Public Toilet Blocks

Toilet blocks are a fundamental part of the management of an airfield. Much time is spent in management committes in discussions planning for them, maintaining them and replacing them. No other single item consumes more time.

At Watts Bridge in the late 1980's the airfield had what is known in Queensland as a "Thunder Box" - a small wooden building obtained from somewhere with "can" under the toilet seat. The contents of the "can" was burried in holes dug in some out of the way place about the airfield. It was not an uncommon occurance for a snake to be found within the building and of course the building had a healthy population of "Redback Spiders". Redbacks have a nasty bite, so with them and the snakes going to the toilet had that extra dimension.

It was a big step forwand to install a septic tank system connected to a transportable building with seperate male and female toilets and a shower.

As the number Air Chalets, Commercial Hangars and Clubhouse buildings (each with its own touilet facilities) has increased, then the demand on the public toilet blocks has reduced.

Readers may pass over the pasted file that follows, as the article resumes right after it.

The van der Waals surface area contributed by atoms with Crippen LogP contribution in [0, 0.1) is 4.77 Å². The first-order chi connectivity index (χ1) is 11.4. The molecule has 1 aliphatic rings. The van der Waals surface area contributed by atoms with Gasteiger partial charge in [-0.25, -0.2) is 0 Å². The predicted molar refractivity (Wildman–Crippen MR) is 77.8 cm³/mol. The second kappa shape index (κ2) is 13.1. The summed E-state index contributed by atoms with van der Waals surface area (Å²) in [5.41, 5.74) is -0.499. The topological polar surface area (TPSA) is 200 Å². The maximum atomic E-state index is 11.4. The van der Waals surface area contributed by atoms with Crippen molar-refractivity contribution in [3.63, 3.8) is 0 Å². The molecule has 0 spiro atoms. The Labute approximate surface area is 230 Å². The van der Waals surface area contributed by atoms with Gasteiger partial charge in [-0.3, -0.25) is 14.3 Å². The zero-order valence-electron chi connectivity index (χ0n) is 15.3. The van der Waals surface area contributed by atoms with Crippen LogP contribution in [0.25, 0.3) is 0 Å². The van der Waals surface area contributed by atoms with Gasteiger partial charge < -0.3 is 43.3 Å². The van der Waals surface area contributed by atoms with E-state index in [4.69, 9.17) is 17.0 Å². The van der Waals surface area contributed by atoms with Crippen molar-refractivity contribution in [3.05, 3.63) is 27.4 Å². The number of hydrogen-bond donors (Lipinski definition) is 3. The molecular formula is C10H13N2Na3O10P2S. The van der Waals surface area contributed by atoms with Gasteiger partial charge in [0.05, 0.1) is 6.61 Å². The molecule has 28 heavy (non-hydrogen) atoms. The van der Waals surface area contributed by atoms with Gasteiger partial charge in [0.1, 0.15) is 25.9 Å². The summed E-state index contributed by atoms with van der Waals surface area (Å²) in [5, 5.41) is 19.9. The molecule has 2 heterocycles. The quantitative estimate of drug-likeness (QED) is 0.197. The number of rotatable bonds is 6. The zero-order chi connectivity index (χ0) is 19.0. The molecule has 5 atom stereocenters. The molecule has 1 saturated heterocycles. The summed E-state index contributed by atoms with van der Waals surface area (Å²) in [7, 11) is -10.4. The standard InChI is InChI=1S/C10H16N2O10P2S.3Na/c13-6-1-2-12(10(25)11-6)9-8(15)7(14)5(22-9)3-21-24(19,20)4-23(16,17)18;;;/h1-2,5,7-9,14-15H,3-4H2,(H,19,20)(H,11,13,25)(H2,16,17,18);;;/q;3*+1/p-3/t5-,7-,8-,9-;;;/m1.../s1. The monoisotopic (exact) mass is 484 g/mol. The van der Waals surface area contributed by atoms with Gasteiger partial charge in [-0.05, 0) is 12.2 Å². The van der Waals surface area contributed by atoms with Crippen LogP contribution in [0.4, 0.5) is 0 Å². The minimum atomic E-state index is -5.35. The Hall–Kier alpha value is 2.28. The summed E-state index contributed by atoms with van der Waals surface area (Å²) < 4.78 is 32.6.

Photo Below: The original TB1. A great improvement over the old "Thunder Boxes" that served the airfield for the first few years of its development. It contained male, female toilets and a shower room.

Photos series below (June 2008)

In 2008, the association obtained a grant and replaced the public toilet block TB1 In the photo below work on construction progresses. In the foreground can be seen the septic tank which was used to service the old toilet block. It was a sad day in a way when the old septic tank was collapsed and filled in and the old transportable building removed from the airfield.

Photo below (June 2008) Rod Mills loads top soil into Peter Freemans tipper in order to remediate the ground around the new TB1 after construction.

Photo above shows the parking area being rolled by Rod Mills using the associations tractor and vibrating roller.

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